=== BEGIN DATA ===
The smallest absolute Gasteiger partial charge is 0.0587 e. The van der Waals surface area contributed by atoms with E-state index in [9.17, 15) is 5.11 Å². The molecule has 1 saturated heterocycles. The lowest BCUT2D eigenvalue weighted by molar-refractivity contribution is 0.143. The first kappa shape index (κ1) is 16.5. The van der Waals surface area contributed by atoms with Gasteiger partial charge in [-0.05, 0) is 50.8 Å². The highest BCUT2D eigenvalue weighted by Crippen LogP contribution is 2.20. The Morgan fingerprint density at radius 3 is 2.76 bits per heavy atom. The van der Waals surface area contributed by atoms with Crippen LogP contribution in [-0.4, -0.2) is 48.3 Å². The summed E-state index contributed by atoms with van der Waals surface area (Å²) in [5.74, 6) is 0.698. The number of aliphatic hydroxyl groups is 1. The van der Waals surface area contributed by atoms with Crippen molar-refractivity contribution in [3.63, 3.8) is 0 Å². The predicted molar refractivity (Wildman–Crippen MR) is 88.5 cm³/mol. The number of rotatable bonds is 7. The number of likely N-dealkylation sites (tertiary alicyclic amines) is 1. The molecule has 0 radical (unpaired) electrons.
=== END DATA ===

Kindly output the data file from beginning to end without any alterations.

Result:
The smallest absolute Gasteiger partial charge is 0.0587 e. The van der Waals surface area contributed by atoms with E-state index in [9.17, 15) is 5.11 Å². The molecule has 1 saturated heterocycles. The lowest BCUT2D eigenvalue weighted by molar-refractivity contribution is 0.143. The first kappa shape index (κ1) is 16.5. The van der Waals surface area contributed by atoms with Gasteiger partial charge in [-0.05, 0) is 50.8 Å². The highest BCUT2D eigenvalue weighted by Crippen LogP contribution is 2.20. The Morgan fingerprint density at radius 3 is 2.76 bits per heavy atom. The van der Waals surface area contributed by atoms with Crippen LogP contribution in [-0.4, -0.2) is 48.3 Å². The summed E-state index contributed by atoms with van der Waals surface area (Å²) in [5.74, 6) is 0.698. The number of aliphatic hydroxyl groups is 1. The van der Waals surface area contributed by atoms with Crippen molar-refractivity contribution in [3.63, 3.8) is 0 Å². The predicted molar refractivity (Wildman–Crippen MR) is 88.5 cm³/mol. The number of rotatable bonds is 7. The number of likely N-dealkylation sites (tertiary alicyclic amines) is 1. The molecule has 0 radical (unpaired) electrons.